Regional Communities Plan To Celebrate Olympic Athletes

Feb 23, 2018

The closing ceremonies of the 2018 winter Olympics are Sunday and the athletes will return home with medals and memories. Communities in our region are planning to celebrate the local athletes who competed in a number of sports.

Nineteen athletes from New York state are competing at the winter Olympics. Many hail from or have trained in northern New York.  They include Lowell Bailey and Tim Burke of Lake Placid and Maddie Phaneuf of Old Forge in biathalon.  Alpine skiing competitors include Tommy Biesemeyer of Keene and Lake Placid’s Andrew Weibrecht.  Saranac Lake native Chris Mazdzer and Erin Hamlin of Remsen tackled luge.  Mazdzer is the first U.S. Olympic medalist in men’s singles luge, winning silver during the games.

More than a thousand people gathered at the Ice Palace in Saranac Lake early on a Thursday morning during the games to watch Mazdzer race in the mixed luge team relay.  “To be with the community of Saranac Lake and celebrating the Olympics with a thousand people it’s just community spirit and excitement.”

Saranac Lake Mayor Clyde Rabideau:  “Saranac Lake gets behind its athletes.”  

Rabideau notes that the community is planning to celebrate the athletes’ return.  “Traditionally in Saranac Lake we have a parade. We bring them into the auditorium.  All the school children come by.  All the rest of the citizenry that wants to participate comes by and we salute our athletes in grand fashion.  That’s a tradition here. Every four years we do it.”

Many of the athletes train at the Olympic Regional Development Authority facilities around Lake Placid.  ORDA Spokesman Jon Lundin says they’ll be working with the national governing bodies of the sports and with local communities to recognize the Olympic athletes.  “There’s so many athletes that competed in Pyeongchang from this region. So over the last couple of games we’ve had parades in Saranac Lake and in Lake Placid and we’re looking at doing something very similar to that to help recognize those who competed.”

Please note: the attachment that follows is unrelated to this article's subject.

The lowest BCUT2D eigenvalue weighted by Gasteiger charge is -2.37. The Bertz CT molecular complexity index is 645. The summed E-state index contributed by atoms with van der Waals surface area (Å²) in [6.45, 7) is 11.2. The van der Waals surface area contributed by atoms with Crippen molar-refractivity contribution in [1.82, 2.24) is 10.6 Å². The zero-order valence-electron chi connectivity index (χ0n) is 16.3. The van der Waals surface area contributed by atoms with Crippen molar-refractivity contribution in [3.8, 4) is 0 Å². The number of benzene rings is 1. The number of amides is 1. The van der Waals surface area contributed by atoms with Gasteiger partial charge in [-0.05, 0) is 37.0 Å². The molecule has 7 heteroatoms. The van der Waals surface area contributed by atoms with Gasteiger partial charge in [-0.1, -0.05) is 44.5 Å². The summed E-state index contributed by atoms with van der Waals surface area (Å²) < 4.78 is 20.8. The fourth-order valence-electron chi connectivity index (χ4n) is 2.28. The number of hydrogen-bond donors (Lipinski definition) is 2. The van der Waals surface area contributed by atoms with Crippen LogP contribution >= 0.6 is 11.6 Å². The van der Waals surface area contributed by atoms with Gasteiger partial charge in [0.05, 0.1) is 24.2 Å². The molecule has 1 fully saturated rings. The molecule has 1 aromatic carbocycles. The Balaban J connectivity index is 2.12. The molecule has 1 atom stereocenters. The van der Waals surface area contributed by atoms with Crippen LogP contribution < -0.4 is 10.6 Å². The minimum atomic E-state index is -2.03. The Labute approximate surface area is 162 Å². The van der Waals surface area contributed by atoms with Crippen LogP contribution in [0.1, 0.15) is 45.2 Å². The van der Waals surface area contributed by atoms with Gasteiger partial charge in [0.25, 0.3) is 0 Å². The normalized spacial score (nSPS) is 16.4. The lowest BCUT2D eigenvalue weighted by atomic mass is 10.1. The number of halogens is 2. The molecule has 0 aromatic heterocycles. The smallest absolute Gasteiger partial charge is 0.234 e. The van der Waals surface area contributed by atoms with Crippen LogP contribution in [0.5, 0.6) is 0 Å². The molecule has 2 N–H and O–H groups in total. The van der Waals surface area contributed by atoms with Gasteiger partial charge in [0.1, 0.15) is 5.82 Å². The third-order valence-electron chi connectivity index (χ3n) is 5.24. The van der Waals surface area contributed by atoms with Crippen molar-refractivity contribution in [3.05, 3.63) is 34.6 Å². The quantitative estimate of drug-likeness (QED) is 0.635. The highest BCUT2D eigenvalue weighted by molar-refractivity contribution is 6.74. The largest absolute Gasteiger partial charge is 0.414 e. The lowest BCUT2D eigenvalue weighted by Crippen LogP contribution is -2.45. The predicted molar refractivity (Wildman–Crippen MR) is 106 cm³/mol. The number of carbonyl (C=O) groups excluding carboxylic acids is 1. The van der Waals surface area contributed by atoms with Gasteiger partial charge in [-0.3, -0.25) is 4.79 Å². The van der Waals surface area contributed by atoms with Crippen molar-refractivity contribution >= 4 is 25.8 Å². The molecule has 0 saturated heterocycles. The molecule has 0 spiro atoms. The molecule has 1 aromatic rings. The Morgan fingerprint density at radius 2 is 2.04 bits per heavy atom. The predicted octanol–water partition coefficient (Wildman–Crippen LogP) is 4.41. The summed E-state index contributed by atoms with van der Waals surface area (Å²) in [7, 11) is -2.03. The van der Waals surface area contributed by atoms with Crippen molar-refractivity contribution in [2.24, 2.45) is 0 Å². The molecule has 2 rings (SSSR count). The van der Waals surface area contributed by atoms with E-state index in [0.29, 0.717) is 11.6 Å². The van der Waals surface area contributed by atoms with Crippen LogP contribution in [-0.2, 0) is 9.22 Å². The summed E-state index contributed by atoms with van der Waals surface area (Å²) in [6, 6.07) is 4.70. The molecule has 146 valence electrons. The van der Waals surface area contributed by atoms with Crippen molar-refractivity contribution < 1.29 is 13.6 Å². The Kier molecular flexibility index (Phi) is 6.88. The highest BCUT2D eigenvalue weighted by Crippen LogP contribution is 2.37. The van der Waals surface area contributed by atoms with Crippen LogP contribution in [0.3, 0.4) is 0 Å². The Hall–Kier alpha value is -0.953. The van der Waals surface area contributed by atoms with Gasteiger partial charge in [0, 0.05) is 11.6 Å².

Lundin has noticed a heightened level of local interest during these Winter Olympics.  “Some of that has to do with Chris Mazdzer winning the silver medal in men’s singles luge and making U.S. Olympic history in doing that. But you know there’s been a lot of interest locally with Tim Burke and Lowell Bailey and Andrew Weibrecht with perhaps them competing in their last Olympic games.  So I think people have really paid particular attention to those athletes with hopes that they would excel at the games and perhaps leave their sports with Olympic medals.”

While there is a focus on the Olympic competition in South Korea, ORDA’’s Lundin notes that, weather permitting, winter sports competitions have been ongoing in Lake Placid.  "While the elite athletes were competing in Pyeongchang the next generation of Olympians were competing here in Lake Placid.  Athletes that you may see four years down the road in Beijing. And then you combine that with the fact that Lake Placid is a two time Olympic community people are coming to Lake Placid so that they themselves can feel the Olympic spirit.  Even though the games are overseas in South Korea there’s still a lot of activity in Lake Placid."

U.S. Luge Association spokesman Sandy Calgiore says the Olympics end the season for the 10 athletes who competed.   “First thing will be some R&R.  It was a real grind this season from October right through the Olympic Games.  It was high intensity training, pressure packed to qualify for the Olympic team.  And then of course the pressure of competing in the Olympics is ratcheted up another level.  And so the athletes they’ll get away from it all for a while.  But come late spring they’ll be right back in it and getting ready for next season.”

Some of the Olympians have already returned to the U.S.   Chris Mazdzer rang the opening bell on Wall Street Thursday.